Kanesatake Mohawk grand chief faces backlash after calling for end to rail blockades

A small group of Kanesatake Mohawks locked out the grand chief and his council from the administrative office of the First Nations community near Oka, Que., Tuesday — angry at the elected leader's pleas for an end to blockades that have paralyzed rail traffic across the country.   

Kanesatake Grand Chief Serge Otsi Simon took part in a news conference in Ottawa Tuesday morning, alongside the Assembly of First Nations National Chief Perry Bellegarde and other First Nations chiefs.

At the news conference, Simon said he was "pleading with the protesters" to bring down the blockades that were set up as an act of solidarity with the Wet'suwet'en hereditary chiefs in B.C. who oppose the Coastal GasLink pipeline project running through their traditional territory.

A blockade in Tyendinaga Mohawk Territory, near Belleville, Ont., has shut down CN Rail in eastern Canada, and a blockade in Kahnawake, Kanesatake's sister community on Montreal's South Shore, has interrupted Canadian Pacific services that run through the territory.

"Have you made your point yet? Has the government and industry understood? I think they did," Simon said.

"Bringing down the blockades doesn't mean that you surrender. It doesn't mean we're going to lay down and let them kick us around. No, it would show compassion."

Simon made similar comments Monday evening on local radio in his home community, which prompted half a dozen people in Kanesatake to show up at the band council office Tuesday morning, where they padlocked the door and lit a bonfire outside.

They held up signs that questioned Simon's authority.

"Serge Simon you are not the voice of Kanehsatà:ke," one sign read.

"Solidarity with hereditary chiefs of  Wet'suwet'en," read another.

Radio-Canada

Remember Oka Crisis: protesters

Kanesatake, about 65 kilometres northwest of Montreal, was the Mohawk community at the centre of the Oka Crisis in 1990.

That dispute, which began over the proposed expansion of a municipal golf course, took a violent turn when provincial police moved in on a Mohawk protest camp to enforce an injunction. A police officer was shot and killed.

The confrontation precipitated the closure of the Mercier Bridge, the CP rail line and highways through both Kanesatake and Kahnawake  — and led to a 78-day standoff with police and the Canadian army.

The protesters outside the Kanesatake band office said Simon's comments failed to acknowledge that history.

"In 1990, we had the support of Indigenous people from the whole country," John Harding, one of the protesters, told Radio-Canada. "So we wanted to tell our brothers and sisters that we're in solidarity with them."  

Legitimacy of band councils questioned

A key issue in the crisis in Wet'suwet'en is the divide between members of the elected band council, many of whom support the pipeline project, and hereditary chiefs, who oppose it.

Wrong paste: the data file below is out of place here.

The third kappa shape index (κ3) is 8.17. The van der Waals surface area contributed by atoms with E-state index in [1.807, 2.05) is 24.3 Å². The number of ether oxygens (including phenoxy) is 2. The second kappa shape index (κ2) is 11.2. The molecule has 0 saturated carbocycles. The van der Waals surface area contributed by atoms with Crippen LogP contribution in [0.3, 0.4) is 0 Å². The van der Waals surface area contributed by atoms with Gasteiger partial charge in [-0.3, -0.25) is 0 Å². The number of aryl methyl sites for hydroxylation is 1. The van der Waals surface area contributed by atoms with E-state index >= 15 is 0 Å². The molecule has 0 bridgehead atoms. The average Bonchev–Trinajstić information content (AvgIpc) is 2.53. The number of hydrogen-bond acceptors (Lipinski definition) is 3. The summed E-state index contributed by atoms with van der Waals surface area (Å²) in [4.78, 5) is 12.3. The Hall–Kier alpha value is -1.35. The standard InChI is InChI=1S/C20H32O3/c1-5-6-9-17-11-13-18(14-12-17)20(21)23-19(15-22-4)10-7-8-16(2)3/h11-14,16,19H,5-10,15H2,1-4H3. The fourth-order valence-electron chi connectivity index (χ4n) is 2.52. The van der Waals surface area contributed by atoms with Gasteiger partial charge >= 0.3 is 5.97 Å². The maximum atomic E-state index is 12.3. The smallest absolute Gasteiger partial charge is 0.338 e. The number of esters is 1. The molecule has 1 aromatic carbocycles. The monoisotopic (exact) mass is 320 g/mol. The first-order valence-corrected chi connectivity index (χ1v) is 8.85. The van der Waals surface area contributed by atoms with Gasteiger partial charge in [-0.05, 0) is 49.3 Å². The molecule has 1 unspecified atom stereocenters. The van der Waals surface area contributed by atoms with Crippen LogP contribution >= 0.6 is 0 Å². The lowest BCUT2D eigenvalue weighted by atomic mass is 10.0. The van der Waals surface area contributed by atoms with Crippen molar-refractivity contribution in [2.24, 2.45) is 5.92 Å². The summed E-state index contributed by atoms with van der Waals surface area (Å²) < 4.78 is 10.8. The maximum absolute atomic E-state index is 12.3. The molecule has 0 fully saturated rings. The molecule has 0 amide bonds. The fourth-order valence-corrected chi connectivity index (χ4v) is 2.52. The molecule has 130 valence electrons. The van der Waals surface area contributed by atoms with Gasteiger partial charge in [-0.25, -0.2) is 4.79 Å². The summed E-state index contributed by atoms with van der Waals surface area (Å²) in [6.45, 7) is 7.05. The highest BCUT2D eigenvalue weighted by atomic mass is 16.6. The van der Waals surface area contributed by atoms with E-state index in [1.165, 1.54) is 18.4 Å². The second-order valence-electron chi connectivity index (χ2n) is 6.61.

The legitimacy of elected band councils, a creation the federal government set out in the Indian Act, is contested in many First Nations communities, including in Kanesatake.

While Simon's leadership has been called into question before, Harding said the issue this time involves his failure to consult the community before issuing the call for blockades to come down.

"He spoke as if that was the community's position. But that's not true. It's not like that at all," Harding said. "That's not our way of governing."

Sean Kilpatrick/The Canadian Press

He said he would like the community to seek a confidence vote in Simon's leadership.

Simon met with the protesters later Tuesday. He said he tried to persuade them he was acting in the best interests of the Mohawk community.

"They perceived it more like I'm giving up. And that's not the case at all," Simon told CBC's As It Happens.

"The blockades could be making it more difficult for any discussions or progress to be had. That's why I'm just asking ... if maybe there is another way that could help the Wet'suwet'en people."

Legault alludes to 'deadline' for peaceful solution

The Quebec government, meanwhile, continued to express its displeasure with Prime Minister Justin Trudeau's response to the rail blockades and stressed the urgency of finding a solution. 

Premier François Legault said Trudeau's address to the House of Commons Tuesday offered nothing new, even as the economic impact of the blockades grew.

Sylvain Roy Roussel/CBC

Blocked rail lines mean ships arriving at the Port of Montreal haven't been able to offload their cargo onto trains. The port, Legault said, was running out of space for incoming ships.

(The port authority responded to that declaration in a news release later Tuesday, saying there is no space shortage at the moment and the "situation is manageable.") 

"We have to put a deadline" for finding a peaceful solution, Legault said, although he stopped short of calling on the federal government to use force to remove protesters.

The premier appeared to hold up Simon's comments as a justification for his position.

"I've seen and discussed with some communities. Some Indigenous communities want us to open the railways," Legault told reporters in Quebec City.